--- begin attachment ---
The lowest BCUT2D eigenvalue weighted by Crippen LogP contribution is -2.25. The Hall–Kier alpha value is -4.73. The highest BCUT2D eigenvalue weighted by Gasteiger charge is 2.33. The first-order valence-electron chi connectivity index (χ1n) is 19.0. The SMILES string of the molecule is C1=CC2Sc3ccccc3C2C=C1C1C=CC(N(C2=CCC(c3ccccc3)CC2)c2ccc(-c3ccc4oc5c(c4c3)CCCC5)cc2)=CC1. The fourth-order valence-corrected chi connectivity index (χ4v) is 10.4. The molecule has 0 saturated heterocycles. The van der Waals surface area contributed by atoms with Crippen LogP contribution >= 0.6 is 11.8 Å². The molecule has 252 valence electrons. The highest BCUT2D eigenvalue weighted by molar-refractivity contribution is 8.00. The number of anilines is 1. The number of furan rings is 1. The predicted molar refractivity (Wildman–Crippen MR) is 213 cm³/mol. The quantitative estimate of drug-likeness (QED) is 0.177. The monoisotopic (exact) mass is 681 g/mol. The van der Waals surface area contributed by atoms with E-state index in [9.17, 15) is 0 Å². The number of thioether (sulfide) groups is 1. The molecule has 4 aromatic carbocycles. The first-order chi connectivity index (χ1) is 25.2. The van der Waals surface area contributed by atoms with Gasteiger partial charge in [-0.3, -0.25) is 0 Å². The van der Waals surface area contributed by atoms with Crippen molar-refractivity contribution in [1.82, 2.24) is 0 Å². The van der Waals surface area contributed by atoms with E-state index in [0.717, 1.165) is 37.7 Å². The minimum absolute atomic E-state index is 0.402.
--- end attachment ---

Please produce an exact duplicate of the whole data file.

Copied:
The lowest BCUT2D eigenvalue weighted by Crippen LogP contribution is -2.25. The Hall–Kier alpha value is -4.73. The highest BCUT2D eigenvalue weighted by Gasteiger charge is 2.33. The first-order valence-electron chi connectivity index (χ1n) is 19.0. The SMILES string of the molecule is C1=CC2Sc3ccccc3C2C=C1C1C=CC(N(C2=CCC(c3ccccc3)CC2)c2ccc(-c3ccc4oc5c(c4c3)CCCC5)cc2)=CC1. The fourth-order valence-corrected chi connectivity index (χ4v) is 10.4. The molecule has 0 saturated heterocycles. The van der Waals surface area contributed by atoms with Crippen LogP contribution >= 0.6 is 11.8 Å². The molecule has 252 valence electrons. The highest BCUT2D eigenvalue weighted by molar-refractivity contribution is 8.00. The number of anilines is 1. The number of furan rings is 1. The predicted molar refractivity (Wildman–Crippen MR) is 213 cm³/mol. The quantitative estimate of drug-likeness (QED) is 0.177. The monoisotopic (exact) mass is 681 g/mol. The van der Waals surface area contributed by atoms with E-state index in [9.17, 15) is 0 Å². The number of thioether (sulfide) groups is 1. The molecule has 4 aromatic carbocycles. The first-order chi connectivity index (χ1) is 25.2. The van der Waals surface area contributed by atoms with Gasteiger partial charge in [-0.3, -0.25) is 0 Å². The van der Waals surface area contributed by atoms with Crippen molar-refractivity contribution in [1.82, 2.24) is 0 Å². The van der Waals surface area contributed by atoms with E-state index in [0.717, 1.165) is 37.7 Å². The minimum absolute atomic E-state index is 0.402.